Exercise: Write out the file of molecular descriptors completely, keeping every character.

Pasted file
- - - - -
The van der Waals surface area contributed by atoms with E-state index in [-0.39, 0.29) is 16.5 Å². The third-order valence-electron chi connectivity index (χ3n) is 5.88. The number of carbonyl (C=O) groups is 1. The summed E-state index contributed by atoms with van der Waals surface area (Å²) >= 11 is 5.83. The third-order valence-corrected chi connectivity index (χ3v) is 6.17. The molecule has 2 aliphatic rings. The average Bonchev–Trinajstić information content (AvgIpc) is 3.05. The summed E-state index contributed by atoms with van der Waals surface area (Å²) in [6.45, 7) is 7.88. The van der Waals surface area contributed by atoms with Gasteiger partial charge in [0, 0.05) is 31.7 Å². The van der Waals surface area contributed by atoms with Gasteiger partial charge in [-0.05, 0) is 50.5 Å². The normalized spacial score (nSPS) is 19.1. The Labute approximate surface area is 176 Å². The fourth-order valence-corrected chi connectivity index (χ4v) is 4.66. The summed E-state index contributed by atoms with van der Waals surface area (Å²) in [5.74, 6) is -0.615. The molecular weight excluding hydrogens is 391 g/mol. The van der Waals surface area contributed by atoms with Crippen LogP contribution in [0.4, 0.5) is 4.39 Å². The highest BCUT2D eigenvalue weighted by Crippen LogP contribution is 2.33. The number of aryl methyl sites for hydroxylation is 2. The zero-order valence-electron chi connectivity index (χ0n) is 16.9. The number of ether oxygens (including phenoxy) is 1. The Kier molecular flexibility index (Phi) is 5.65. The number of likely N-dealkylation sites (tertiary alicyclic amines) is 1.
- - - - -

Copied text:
The van der Waals surface area contributed by atoms with E-state index in [-0.39, 0.29) is 16.5 Å². The third-order valence-electron chi connectivity index (χ3n) is 5.88. The number of carbonyl (C=O) groups is 1. The summed E-state index contributed by atoms with van der Waals surface area (Å²) >= 11 is 5.83. The third-order valence-corrected chi connectivity index (χ3v) is 6.17. The molecule has 2 aliphatic rings. The average Bonchev–Trinajstić information content (AvgIpc) is 3.05. The summed E-state index contributed by atoms with van der Waals surface area (Å²) in [6.45, 7) is 7.88. The van der Waals surface area contributed by atoms with Gasteiger partial charge in [0, 0.05) is 31.7 Å². The van der Waals surface area contributed by atoms with Gasteiger partial charge in [-0.05, 0) is 50.5 Å². The normalized spacial score (nSPS) is 19.1. The Labute approximate surface area is 176 Å². The fourth-order valence-corrected chi connectivity index (χ4v) is 4.66. The summed E-state index contributed by atoms with van der Waals surface area (Å²) in [5.74, 6) is -0.615. The molecular weight excluding hydrogens is 391 g/mol. The van der Waals surface area contributed by atoms with Crippen LogP contribution in [0.4, 0.5) is 4.39 Å². The highest BCUT2D eigenvalue weighted by Crippen LogP contribution is 2.33. The number of aryl methyl sites for hydroxylation is 2. The zero-order valence-electron chi connectivity index (χ0n) is 16.9. The number of ether oxygens (including phenoxy) is 1. The Kier molecular flexibility index (Phi) is 5.65. The number of likely N-dealkylation sites (tertiary alicyclic amines) is 1.